For you, Mom

If you run two half marathons in 3 weeks, does that mean you can say you ran a marathon? 😉 Yeah I didn’t think so, but it was worth a shot.

Today I ran the half marathon I had intended to all summer. I’ve been training since late May for this, and although I ran a half on August 30th (a PR of 2:32), I really wanted to run today in honor and in memory of Mom, on what should have been her 74th birthday.

I’ve had some bad runs lately and haven’t been feeling great–aching shin around the lump in my leg from my treadmill fall, twinge-y right hamstring, and tender left knee. And emotionally I’ve just been…off. I suppose we all have been though, right? I’ve been thinking all week about the amazing women in my life that are gone, but also the incredible women in my life that I still have. I’ve tried to be a really good friend this week, but also I’ve made an effort to be a good person. I wish it always came naturally, but it doesn’t. So this week I tried to reach out to people who I might not usually and just say “hi” or “what can I do for you” or “thank you.”

So with all those thoughts and feelings running through me, I got up this morning and tried to prepare my head and my body for what I would hope be a decent 13.1 miles. I wore lots of black, including my “You Got This” shirt, and an orange ponytail holder that made me think of Mom. (Orange was her favorite color–her kitchen counters were orange!) I told my husband I may call him in an hour, and if not, he knew where to meet me with extra water and Gatorade.

As I began my run, I first concentrated on how my body was feeling. I started out fairly slow and just kept moving forward. The first half of the run would be similar to the half I did three weeks ago, but by the time I reached mile 6, I was in completely new territory…and I loved it. I’ve driven on the Lapoint Road in Stetson many, many times (I take it nearly every day in the winter) but running it is extremely different. I was able to admire the scenery more than usual, that cool little pond I had never been up close to, that adorable sign with the birds that make me laugh out loud and think of both of my parents. Much of the run on this road was serene and absolutely enjoyable–except of course the corners where there was nowhere to run but on the road and there would always be two cars coming in both directions. Every. Single. Time. BUT, most folks were extremely courteous this Sunday morning and I had few problems.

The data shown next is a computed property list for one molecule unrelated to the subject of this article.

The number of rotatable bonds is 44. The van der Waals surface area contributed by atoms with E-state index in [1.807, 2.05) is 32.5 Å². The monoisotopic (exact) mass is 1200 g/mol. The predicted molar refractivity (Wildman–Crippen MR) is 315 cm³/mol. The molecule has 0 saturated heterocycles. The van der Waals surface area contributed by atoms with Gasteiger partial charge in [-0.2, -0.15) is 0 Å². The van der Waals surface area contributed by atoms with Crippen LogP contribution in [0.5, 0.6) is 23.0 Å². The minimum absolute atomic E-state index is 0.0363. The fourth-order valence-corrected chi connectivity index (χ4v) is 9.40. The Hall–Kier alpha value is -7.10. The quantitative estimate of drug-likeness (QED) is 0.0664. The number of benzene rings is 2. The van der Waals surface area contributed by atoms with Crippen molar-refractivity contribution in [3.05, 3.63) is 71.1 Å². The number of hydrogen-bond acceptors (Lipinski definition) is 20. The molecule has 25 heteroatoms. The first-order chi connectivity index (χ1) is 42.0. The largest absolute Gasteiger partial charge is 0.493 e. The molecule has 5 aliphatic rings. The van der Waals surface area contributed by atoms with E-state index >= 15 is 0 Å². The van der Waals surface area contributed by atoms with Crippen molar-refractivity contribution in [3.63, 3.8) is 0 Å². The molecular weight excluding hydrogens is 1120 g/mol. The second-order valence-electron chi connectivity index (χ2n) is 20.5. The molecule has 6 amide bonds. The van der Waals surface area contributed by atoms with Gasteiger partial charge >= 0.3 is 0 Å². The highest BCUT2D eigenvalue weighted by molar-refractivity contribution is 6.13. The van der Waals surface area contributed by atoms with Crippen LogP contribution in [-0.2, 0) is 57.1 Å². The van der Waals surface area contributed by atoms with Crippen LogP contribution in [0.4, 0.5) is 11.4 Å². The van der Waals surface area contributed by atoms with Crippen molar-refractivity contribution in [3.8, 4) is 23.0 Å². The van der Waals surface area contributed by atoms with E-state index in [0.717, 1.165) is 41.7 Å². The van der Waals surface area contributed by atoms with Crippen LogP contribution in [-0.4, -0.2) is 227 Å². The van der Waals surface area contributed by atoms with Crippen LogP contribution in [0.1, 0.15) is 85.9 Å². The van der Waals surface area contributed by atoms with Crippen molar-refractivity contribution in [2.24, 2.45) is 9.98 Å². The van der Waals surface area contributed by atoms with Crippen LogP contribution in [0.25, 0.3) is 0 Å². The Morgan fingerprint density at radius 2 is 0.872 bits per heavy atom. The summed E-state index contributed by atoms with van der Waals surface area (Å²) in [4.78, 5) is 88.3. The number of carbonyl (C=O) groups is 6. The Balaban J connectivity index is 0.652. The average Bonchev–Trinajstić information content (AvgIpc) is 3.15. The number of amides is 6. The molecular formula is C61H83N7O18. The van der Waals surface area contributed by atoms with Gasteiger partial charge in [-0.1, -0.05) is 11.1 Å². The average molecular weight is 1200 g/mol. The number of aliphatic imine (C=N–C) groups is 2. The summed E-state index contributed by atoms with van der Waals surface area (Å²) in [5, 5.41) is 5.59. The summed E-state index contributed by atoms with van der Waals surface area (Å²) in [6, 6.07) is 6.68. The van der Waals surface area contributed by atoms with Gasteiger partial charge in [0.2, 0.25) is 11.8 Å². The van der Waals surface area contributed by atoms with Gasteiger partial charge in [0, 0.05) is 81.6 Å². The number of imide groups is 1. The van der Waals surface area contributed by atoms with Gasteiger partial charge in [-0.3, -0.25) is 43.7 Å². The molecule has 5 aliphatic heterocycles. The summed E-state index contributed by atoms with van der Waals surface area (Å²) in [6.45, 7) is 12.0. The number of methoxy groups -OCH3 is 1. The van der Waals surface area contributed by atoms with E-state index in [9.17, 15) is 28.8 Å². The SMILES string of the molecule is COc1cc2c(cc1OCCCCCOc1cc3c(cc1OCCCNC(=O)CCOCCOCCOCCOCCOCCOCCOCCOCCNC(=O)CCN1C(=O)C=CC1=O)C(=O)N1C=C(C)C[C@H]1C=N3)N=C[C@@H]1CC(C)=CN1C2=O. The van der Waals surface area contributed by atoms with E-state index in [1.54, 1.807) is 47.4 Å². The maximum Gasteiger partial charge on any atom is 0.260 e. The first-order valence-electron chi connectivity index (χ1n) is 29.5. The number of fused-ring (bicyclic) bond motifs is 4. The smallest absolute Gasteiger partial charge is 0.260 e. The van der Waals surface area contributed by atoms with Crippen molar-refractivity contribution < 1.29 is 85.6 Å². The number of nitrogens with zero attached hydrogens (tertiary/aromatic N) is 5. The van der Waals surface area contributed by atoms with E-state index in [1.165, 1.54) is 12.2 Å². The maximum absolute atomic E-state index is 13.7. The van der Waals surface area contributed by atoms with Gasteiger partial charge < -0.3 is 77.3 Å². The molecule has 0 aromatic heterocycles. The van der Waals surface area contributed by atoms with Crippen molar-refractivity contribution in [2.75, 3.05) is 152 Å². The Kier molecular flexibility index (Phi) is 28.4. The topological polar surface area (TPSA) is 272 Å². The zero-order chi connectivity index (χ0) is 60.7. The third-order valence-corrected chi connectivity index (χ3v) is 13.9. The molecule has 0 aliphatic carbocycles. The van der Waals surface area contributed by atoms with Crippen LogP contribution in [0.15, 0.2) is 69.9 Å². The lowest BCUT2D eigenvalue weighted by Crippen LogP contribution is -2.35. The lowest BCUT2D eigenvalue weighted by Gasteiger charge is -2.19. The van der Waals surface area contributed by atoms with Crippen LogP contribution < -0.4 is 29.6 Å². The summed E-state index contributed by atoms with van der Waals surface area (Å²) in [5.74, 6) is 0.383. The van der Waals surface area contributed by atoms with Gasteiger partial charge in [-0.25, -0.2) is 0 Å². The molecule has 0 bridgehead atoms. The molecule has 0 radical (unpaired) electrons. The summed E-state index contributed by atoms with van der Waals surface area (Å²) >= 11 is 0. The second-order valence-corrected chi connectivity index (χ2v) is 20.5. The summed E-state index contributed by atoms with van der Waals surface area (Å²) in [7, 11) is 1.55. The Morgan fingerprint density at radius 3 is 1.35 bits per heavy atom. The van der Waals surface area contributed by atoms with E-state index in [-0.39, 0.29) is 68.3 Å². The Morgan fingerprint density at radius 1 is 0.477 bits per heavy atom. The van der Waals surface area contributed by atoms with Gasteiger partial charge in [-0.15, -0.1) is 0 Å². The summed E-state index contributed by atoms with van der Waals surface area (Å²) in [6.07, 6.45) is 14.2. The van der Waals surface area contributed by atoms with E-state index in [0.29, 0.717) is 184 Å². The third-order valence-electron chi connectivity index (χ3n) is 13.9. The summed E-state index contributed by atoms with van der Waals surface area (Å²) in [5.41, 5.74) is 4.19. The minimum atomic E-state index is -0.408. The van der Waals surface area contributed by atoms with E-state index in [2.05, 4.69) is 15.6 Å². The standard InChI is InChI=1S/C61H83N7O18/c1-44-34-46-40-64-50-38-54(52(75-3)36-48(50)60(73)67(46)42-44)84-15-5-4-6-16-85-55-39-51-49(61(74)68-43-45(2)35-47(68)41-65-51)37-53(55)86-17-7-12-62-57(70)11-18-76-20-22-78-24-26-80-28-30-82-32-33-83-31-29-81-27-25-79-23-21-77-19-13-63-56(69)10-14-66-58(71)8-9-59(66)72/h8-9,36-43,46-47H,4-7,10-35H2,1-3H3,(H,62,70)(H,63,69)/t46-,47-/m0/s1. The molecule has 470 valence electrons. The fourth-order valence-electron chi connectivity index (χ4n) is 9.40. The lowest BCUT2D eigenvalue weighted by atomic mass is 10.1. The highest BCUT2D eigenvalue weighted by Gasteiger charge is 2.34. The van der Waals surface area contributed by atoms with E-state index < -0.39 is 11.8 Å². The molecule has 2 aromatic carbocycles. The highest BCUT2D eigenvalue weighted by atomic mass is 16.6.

Once I reached mile 9, my husband was there for fluid refills and to cheer me on. This is where I began my 2.5 mile stretch on the dirt road which I knew would be hell on my feet. Large sections of this road now have this weird roller pattern, so when you drive over it you’re bumping up and down and feeling like your car will shake apart. And running on it is no better. As your foot lands on the gravel, it doesn’t know where to go. My large canoes could feel a bump in the arch of my foot while my toes and heels felt like they were sinking. Other parts of the road had so much gravel that I slid on stones several times–but I didn’t fall!